Welcome to Best Bites, a twice-weekly video series that aims to satisfy your never-ending craving for food content through quick, beautiful videos for the at-home foodie. Check back on Tuesdays and Thursdays for new episodes!
Try replacing your good old high-calorie steaks with these healthy cauliflower versions encrusted with garlic parmesan! Check out the recipe on Best Bites.
3 tablespoons olive oil
4 cloves garlic, minced
1 teaspoon dried oregano
1/2 teaspoon dried thyme
1/2 teaspoon dried rosemary
1/2 teaspoon dried parsley
2 heads cauliflower, cut into 1/2-inch slices
Kosher salt and freshly ground black pepper, to taste
1/4 cup freshly grated Parmesan
Preheat oven to 400 degrees F. Lightly oil a baking sheet or coat with nonstick spray.
In a small bowl, combine olive oil, garlic, oregano, thyme, rosemary and parsley.
Place cauliflower slices in a single layer onto the prepared baking sheet. Brush each slice with the olive oil mixture on both sides; season with salt and pepper, to taste.
Place into oven and bake until golden brown, about 20-25 minutes, flipping halfway.
Serve immediately, sprinkled with Parmesan.
A few of our favorite steak tips below:
Hacks for the perfect steak
Hacks for the perfect steak
(1) Bring your steak to room temperature and pre-salt before cooking.
"I like the steak to rest outside of the fridge to come to temperature for about an hour before cooking it," celebrity chef and restaurateur Jet Tila says. "But I also like to salt the steak during that time. In my opinion, it helps with a few things: Drawing out the moisture helps create a nice brown crust, as well and concentrates the flavor."
(2) Cook your steak in a cast-iron skillet.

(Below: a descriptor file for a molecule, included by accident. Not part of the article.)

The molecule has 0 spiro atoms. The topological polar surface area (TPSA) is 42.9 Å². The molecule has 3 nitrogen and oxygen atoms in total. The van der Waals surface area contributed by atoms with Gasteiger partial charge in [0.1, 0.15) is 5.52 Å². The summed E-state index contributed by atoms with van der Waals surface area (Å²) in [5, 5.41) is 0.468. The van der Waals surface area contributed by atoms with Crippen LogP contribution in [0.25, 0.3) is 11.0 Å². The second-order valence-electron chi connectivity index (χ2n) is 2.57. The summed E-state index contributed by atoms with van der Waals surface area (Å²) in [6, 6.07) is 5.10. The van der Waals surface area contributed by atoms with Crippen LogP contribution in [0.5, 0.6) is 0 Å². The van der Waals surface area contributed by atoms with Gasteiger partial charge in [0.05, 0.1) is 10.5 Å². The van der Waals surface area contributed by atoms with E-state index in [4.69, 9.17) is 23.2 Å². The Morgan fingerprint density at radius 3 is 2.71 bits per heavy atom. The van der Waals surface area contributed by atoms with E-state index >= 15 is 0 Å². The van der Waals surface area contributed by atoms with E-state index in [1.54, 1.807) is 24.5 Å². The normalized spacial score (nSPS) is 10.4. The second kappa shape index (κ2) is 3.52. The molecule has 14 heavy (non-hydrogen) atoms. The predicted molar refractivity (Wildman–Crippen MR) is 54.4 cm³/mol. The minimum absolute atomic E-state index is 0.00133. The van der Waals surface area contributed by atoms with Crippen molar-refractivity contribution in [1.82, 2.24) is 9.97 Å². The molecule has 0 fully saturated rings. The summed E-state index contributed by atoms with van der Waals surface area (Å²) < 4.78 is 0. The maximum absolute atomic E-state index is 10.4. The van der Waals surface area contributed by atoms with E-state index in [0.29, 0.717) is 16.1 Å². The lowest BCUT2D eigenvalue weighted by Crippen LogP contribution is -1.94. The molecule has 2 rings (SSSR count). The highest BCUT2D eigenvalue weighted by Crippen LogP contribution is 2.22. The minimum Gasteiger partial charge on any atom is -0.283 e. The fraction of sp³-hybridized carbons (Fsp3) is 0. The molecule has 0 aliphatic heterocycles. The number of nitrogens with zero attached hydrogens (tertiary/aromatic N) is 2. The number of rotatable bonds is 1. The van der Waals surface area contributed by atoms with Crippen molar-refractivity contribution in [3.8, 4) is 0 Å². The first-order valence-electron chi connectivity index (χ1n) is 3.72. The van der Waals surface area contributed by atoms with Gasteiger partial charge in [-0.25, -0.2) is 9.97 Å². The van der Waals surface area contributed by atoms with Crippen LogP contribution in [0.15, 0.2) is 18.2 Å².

“Use a heated cast-iron skillet with a little olive oil," Chris Coombs, chef and owner of Boston Chops, says. "When anything is put in a normal frying pan, it drops the temperature of the pan, but the cast-iron skillet is able to maintain the temperature without it dropping."
(3) Know when your meat is done.
"A good way to test the temperature of a thick cut of steak if you don’t have a thermometer is to use a cake tester," Denis Crutchfield, chef de cuisine of Craft in Los Angeles, explains. "If you put the cake tester in the meat for five seconds and put it on your lip and you feel no temperature difference, you have a perfect medium rare. You can use your judgment based on feel for the other temperatures (warm is mid, hot is midwell to well, etc)."
(4) Finish your steak with aromatics.
"When I grill at home, I like to blast my steak with butter, garlic and thyme," David Shim, executive chef of Cote, says. "Once your meat is about 70 percent done, keep the steak in the pan, add about a tablespoon of butter, crushed garlic and thyme, making room for your aromatics. Cook until bubbly (not brown) then remove [the steak from the pan] and pour over top. Finally and importantly, do not slice right away. Let the meat rest so that all juices from the steak have time to return to where [they] need to be. This will reduce bleeding once you cut it.”
(5) Buy quality products.
If you want the best results, you need to use the best products, Daniel Patterson, restaurateur and proprietor of Alfred’s Steakhouse, explains. "I buy from local ranchers who raise cattle on pasture [grass], and then finish on grain. Find a producer or butcher in your area whose steaks you love."